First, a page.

From the County Council Office of Valerie Ervin

The Challenge Isn't Over 

Continuing the Momentum to SNAP the Silence of Poverty 



Following Poverty in America Awareness Month in January, I joined with hundreds of non-profit providers, residents, elected leaders, and community activists to "SNAP the Silence" about poverty and hunger by spending no more than $5 per day for our food budgets. This amount is comparable to the assistance eligible residents receive under the Supplemental Nutrition Assistance Program (SNAP). Check out the WUSA9 story and video about the effort.


Formerly known as the Food Stamp Program, SNAP supports those whose wages are too low to lift them out of poverty, helping them put food on the table.  In October 2012, approximately 65,200 County residents participated in the SNAP program.  While the challenge was in no way similar to the struggles encountered by low-income working families, it provided a new perspective and greater understanding for many who took the challenge. It also sparked a renewed interest in how to end poverty and hunger in our community.


I am humbled by the outpouring of support we received from the hundreds of residents who temporarily left their comfort zones to better understand the struggles that many of our neighbors face on a daily basis.  Above all, I am energized by the coalition we have formed-including elected officials, non-profit food providers, students, religious groups, and local organizers-that is committed to turning our momentum into action.


On the last night of the SNAP challenge this coalition gathered to discuss how we can work at the local level to impact social policy.  


Under my leadership, we lobbied to increase funding for universal breakfast programs at the state level; because of those efforts, next year 57,000 additional Maryland students will receive free breakfast each day at school.


I have also worked to expand participation and meals for our students through the Summer Food Program, where 9,000 students receive 320,000 meals at 100 locations throughout the county.  A dozen of these locations are walk-in sites where students do not have to be engaged in other programs to receive a meal. 


We plan to lobby our Federal officials to keep much needed SNAP benefits intact.  The efforts of some in Congress to alter the Farm Bill and impending cuts through sequestration seriously threaten the SNAP program. 


We are investing in community gardens and helping local farmers markets get registered to accept SNAP benefits.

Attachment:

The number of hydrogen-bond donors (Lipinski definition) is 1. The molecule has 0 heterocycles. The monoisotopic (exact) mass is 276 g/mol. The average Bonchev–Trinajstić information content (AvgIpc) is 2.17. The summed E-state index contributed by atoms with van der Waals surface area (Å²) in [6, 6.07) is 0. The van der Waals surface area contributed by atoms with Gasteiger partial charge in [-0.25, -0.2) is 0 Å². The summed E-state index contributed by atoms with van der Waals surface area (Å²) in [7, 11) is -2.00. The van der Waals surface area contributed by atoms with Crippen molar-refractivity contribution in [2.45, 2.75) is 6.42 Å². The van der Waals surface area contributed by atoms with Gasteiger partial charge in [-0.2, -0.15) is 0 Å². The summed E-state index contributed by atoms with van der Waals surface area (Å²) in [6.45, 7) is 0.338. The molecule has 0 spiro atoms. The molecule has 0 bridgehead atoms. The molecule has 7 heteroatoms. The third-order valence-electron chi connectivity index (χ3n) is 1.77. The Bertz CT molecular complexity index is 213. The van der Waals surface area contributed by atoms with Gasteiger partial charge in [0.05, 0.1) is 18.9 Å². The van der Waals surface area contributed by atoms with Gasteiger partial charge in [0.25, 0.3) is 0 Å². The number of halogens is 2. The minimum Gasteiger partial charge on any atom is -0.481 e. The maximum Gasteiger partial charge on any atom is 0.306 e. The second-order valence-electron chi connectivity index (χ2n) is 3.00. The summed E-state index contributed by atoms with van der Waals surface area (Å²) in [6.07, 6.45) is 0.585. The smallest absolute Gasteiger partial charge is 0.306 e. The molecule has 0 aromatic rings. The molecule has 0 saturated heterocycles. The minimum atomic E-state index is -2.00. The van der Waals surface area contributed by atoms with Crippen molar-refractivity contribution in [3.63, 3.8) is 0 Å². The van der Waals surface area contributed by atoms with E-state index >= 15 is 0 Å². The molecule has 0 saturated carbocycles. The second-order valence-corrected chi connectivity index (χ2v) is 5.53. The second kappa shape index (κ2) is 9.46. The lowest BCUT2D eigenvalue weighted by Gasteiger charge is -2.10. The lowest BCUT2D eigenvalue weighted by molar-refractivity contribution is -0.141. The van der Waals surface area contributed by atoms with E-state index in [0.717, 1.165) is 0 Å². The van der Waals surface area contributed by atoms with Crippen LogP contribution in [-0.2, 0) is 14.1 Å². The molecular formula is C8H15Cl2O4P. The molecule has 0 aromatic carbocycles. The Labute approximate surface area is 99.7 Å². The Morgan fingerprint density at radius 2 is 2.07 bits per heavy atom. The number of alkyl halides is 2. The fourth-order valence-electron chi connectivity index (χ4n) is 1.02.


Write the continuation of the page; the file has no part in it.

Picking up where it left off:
Through my efforts, Montgomery County is also taking steps to create a county-wide Food Recovery Initiative, where we would create a network to collect surplus food that would otherwise be wasted and redistribute it to those in need.  This is the first and only known jurisdiction-wide food recovery initiative in the country.


Finally, we are advancing initiatives to fight other related elements of poverty, including affordable housing, accessibility to reliable transportation and transit, and increasing the minimum wage.


To stay involved follow Snap the Silence on Facebook and on Twitter with @ValerieErvin using #SNAPtheSilence


In 1966, Sargent Shriver, who was President Johnson's Director of the War on Poverty said, "Most wars are declared by old men, but fought by the young.  But our war on poverty asks everyone to get into the fight."


We are fighting our own war on poverty right here in Montgomery County.  Our challenge has only just begun. 



Thank you for your continued support!

Valerie Ervin  

Valerie Ervin 

Advocacy Pays Off: Increase in State Funding for Universal Breakfast



Since 2007, my legislative priorities have focused on food and nutrition.  Providing nutritious meals is one of the most immediate and cost-effective ways to improve a child's health and performance in the classroom.  In Montgomery County, more than one out of every seven children is at risk of hunger.  Over the last three academic years, the number of children qualifying for free or reduced-price meals in the county has increased more than 25 percent with more than 47,000 children now falling below 185 percent of the federal poverty level. 


In January, I joined with members of the Maryland General Assembly, the Maryland Partnership to End Childhood Hunger, Montgomery County Board of Education, and Share Our Strength's No Kind Hungry Campaign to advocate for expanded funding for the Maryland Meals for Achievement (MMFA) Program. I was ecstatic when Governor Martin O'Malley recommended budget contained an additional $1.8 million in the FY14 Maryland State Department of Education budget to fund universal breakfast, another example of how he continues to provide the building blocks necessary for the success of our children. This means an additional 56,896 children in Maryland could receive the benefit in schools across Maryland.